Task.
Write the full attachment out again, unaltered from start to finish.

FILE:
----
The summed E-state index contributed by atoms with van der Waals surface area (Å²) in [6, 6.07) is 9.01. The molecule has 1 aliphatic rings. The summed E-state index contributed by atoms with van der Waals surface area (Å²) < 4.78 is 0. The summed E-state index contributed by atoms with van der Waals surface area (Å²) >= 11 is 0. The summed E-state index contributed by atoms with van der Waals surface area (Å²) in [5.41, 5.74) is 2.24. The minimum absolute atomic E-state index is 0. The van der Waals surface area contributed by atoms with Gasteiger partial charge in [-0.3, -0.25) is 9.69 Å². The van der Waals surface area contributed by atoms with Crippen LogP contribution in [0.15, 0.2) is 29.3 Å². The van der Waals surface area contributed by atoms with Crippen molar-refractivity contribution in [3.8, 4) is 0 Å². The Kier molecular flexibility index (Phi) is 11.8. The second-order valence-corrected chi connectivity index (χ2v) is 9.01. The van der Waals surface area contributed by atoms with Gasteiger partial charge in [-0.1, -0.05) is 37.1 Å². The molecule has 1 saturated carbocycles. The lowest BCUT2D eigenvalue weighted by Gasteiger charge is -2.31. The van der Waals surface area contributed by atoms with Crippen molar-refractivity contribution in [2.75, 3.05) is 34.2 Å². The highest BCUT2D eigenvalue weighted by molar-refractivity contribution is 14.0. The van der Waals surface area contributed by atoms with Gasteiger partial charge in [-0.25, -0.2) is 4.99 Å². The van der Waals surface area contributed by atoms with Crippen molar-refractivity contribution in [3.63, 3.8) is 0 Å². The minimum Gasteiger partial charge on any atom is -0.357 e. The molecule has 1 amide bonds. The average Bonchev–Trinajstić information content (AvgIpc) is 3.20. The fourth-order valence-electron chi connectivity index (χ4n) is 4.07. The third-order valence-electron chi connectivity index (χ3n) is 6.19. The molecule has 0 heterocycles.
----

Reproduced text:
The summed E-state index contributed by atoms with van der Waals surface area (Å²) in [6, 6.07) is 9.01. The molecule has 1 aliphatic rings. The summed E-state index contributed by atoms with van der Waals surface area (Å²) < 4.78 is 0. The summed E-state index contributed by atoms with van der Waals surface area (Å²) >= 11 is 0. The summed E-state index contributed by atoms with van der Waals surface area (Å²) in [5.41, 5.74) is 2.24. The minimum absolute atomic E-state index is 0. The van der Waals surface area contributed by atoms with Gasteiger partial charge in [-0.3, -0.25) is 9.69 Å². The van der Waals surface area contributed by atoms with Crippen LogP contribution in [0.15, 0.2) is 29.3 Å². The van der Waals surface area contributed by atoms with Crippen molar-refractivity contribution in [3.8, 4) is 0 Å². The Kier molecular flexibility index (Phi) is 11.8. The second-order valence-corrected chi connectivity index (χ2v) is 9.01. The van der Waals surface area contributed by atoms with Gasteiger partial charge in [-0.1, -0.05) is 37.1 Å². The molecule has 1 saturated carbocycles. The lowest BCUT2D eigenvalue weighted by Gasteiger charge is -2.31. The van der Waals surface area contributed by atoms with Crippen molar-refractivity contribution in [2.75, 3.05) is 34.2 Å². The highest BCUT2D eigenvalue weighted by molar-refractivity contribution is 14.0. The van der Waals surface area contributed by atoms with Gasteiger partial charge in [-0.25, -0.2) is 4.99 Å². The van der Waals surface area contributed by atoms with Crippen molar-refractivity contribution in [3.63, 3.8) is 0 Å². The minimum Gasteiger partial charge on any atom is -0.357 e. The molecule has 1 amide bonds. The average Bonchev–Trinajstić information content (AvgIpc) is 3.20. The fourth-order valence-electron chi connectivity index (χ4n) is 4.07. The third-order valence-electron chi connectivity index (χ3n) is 6.19. The molecule has 0 heterocycles.